See What HealthDay Can Do For You
Contact Us

August 2010 Briefing - Critical Care

Here are what the editors at HealthDay consider to be the most important developments in Critical Care for August 2010. This roundup includes the latest research news from journal articles, as well as the FDA approvals and regulatory changes that are the most likely to affect clinical practice.

Neonatal Mortality Risk Higher at Unspecialized Hospitals

TUESDAY, Aug. 31 (HealthDay News) -- Very low-birth-weight (VLBW) and very preterm (VPT) infants born at hospitals without specialized neonatal care have higher mortality risks than those born at specialized level III hospitals, according to a meta-analysis published in the Sept. 1 issue of the Journal of the American Medical Association.

Abstract
Full Text (subscription or payment may be required)

Costs of Vehicle-Related Injury Exceeded $99 Billion in 2005

TUESDAY, Aug. 31 (HealthDay News) -- In 2005, motor vehicle crashes in the United States resulted in more than 3.7 million deaths or injuries requiring medical care, as well as loss of productivity and medical costs reaching nearly $100 billion, according to research published in the August issue of Traffic Injury Prevention.

Abstract
Full Text

AHA/ASA Stroke Program Likely Applicable Outside U.S.

MONDAY, Aug. 30 (HealthDay News) -- The American Heart Association/American Stroke Association's Get With the Guidelines-Stroke program (GWTG-Stroke) may be useful for assessing and improving the quality of stroke care and outcomes outside the United States, according to research published online Aug. 30 in Circulation.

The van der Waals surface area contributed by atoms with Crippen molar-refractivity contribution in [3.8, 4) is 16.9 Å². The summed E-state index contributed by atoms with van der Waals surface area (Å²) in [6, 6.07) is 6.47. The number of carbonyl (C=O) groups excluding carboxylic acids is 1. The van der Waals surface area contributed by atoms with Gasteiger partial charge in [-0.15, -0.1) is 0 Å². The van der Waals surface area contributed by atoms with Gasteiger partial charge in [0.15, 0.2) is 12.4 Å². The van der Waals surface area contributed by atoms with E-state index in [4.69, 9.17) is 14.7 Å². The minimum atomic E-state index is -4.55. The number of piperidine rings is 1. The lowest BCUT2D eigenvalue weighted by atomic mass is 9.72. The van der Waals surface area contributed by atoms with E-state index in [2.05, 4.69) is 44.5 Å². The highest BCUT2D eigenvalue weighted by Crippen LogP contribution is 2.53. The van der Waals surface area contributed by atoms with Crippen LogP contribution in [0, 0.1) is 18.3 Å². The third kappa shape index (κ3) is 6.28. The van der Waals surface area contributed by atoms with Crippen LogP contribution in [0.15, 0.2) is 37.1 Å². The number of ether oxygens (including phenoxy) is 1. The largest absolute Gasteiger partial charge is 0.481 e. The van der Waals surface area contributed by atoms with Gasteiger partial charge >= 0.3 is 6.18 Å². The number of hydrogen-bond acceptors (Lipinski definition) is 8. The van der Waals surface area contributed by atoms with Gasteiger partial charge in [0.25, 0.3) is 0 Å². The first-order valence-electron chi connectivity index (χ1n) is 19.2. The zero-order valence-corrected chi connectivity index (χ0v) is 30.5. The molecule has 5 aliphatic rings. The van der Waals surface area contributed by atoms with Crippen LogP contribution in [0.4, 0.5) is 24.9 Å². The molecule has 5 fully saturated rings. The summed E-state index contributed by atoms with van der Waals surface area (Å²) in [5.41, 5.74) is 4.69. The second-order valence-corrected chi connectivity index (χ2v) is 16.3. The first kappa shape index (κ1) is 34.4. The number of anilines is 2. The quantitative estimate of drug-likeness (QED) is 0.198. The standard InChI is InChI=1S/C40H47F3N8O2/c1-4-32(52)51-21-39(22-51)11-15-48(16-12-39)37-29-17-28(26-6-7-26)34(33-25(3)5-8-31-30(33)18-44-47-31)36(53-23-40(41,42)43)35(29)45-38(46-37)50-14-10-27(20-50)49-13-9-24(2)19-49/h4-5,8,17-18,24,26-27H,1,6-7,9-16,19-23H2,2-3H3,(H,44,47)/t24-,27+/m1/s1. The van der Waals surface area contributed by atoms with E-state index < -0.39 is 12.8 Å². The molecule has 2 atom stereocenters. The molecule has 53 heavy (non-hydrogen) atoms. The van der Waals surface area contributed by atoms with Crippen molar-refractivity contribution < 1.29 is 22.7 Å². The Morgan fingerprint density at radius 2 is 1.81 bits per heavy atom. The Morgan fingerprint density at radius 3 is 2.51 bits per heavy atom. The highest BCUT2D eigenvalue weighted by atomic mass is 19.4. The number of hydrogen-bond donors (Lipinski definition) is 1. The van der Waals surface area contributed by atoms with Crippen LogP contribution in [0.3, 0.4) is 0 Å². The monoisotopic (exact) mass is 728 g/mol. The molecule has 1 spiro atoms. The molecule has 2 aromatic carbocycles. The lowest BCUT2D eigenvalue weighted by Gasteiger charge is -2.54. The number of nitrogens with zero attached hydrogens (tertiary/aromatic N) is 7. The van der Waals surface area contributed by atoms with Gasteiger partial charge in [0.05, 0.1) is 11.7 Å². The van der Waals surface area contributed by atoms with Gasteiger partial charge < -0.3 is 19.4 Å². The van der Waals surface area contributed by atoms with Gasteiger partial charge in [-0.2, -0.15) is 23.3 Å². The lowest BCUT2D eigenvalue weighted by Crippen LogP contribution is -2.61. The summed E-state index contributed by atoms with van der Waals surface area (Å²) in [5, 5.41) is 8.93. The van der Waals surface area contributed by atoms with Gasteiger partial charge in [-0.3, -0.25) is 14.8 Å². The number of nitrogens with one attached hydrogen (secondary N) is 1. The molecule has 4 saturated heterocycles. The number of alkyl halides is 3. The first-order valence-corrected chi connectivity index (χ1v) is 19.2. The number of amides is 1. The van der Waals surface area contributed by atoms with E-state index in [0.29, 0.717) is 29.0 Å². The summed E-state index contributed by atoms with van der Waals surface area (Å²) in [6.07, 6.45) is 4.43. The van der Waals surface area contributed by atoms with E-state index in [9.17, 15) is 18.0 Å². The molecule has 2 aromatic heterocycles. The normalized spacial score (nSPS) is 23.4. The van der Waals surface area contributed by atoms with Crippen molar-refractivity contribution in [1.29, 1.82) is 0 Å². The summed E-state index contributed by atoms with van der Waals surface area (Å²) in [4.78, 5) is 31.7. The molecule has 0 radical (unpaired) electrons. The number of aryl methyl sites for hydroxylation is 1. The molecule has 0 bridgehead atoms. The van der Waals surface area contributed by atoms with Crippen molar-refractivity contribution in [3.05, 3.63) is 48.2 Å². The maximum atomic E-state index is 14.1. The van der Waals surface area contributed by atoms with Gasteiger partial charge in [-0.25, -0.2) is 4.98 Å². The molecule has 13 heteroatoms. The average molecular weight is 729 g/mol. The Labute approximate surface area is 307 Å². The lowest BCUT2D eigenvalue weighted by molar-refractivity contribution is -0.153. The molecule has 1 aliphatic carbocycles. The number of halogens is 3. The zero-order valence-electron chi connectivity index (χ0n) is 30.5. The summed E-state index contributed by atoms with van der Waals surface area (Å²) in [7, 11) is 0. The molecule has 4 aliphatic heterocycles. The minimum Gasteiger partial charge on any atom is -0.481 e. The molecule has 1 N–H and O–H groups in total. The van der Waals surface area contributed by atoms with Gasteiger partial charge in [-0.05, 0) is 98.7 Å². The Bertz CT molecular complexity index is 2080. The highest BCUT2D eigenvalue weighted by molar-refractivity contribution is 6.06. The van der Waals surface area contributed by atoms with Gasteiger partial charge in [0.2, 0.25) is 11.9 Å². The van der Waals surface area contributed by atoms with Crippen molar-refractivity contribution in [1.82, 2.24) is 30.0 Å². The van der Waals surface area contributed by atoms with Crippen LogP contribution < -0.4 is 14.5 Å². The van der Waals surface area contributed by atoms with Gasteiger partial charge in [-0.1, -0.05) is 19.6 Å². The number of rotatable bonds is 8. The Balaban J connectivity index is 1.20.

Abstract
Full Text (subscription or payment may be required)

Collar Preferable to Imaging in Unevaluable Trauma Patients

FRIDAY, Aug. 27 (HealthDay News) -- Imaging tests used for cervical spine clearance in unevaluable trauma patients lack sensitivity and are not cost-effective compared with empirical immobilization by a semi-rigid collar, according to research published in the Aug. 15 issue of Spine.

Abstract
Full Text (subscription or payment may be required)

Physicians' Religious Views Linked to Care Decisions

THURSDAY, Aug. 26 (HealthDay News) -- Non-religious physicians are more likely than religious physicians to make decisions that could hasten the end of patients' lives, and are also more likely to discuss these types of decisions with patients, according to research published online Aug. 25 in the Journal of Medical Ethics.

Abstract
Full Text (subscription or payment may be required)

Most Low Weight Infants at 24 Weeks Gestational Age Live

TUESDAY, Aug. 24 (HealthDay News) -- The majority of low birth weight infants with a gestational age (GA) of 24 or more weeks survive, but this population continues to have high rates of morbidity, according to a report published online Aug. 23 in Pediatrics.

Abstract
Full Text (subscription or payment may be required)

MRSA Infection Risk Found Higher Among Illicit Drug Users

FRIDAY, Aug. 20 (HealthDay News) -- Patients who use illicit drugs are three times more likely to acquire USA300 methicillin-resistant Staphylococcus aureus (MRSA) bacteremia than patients who don't use illicit drugs, according to a study conducted in veterans hospitals and reported in the September issue of Emerging Infectious Diseases.

Full Text

Early Palliative Care Beneficial in Metastatic Lung Cancer

WEDNESDAY, Aug. 18 (HealthDay News) -- For patients with metastatic non-small-cell lung cancer, early palliative care is associated with longer survival and improvements in quality of life and mood, according to research published in the Aug. 19 issue of the New England Journal of Medicine.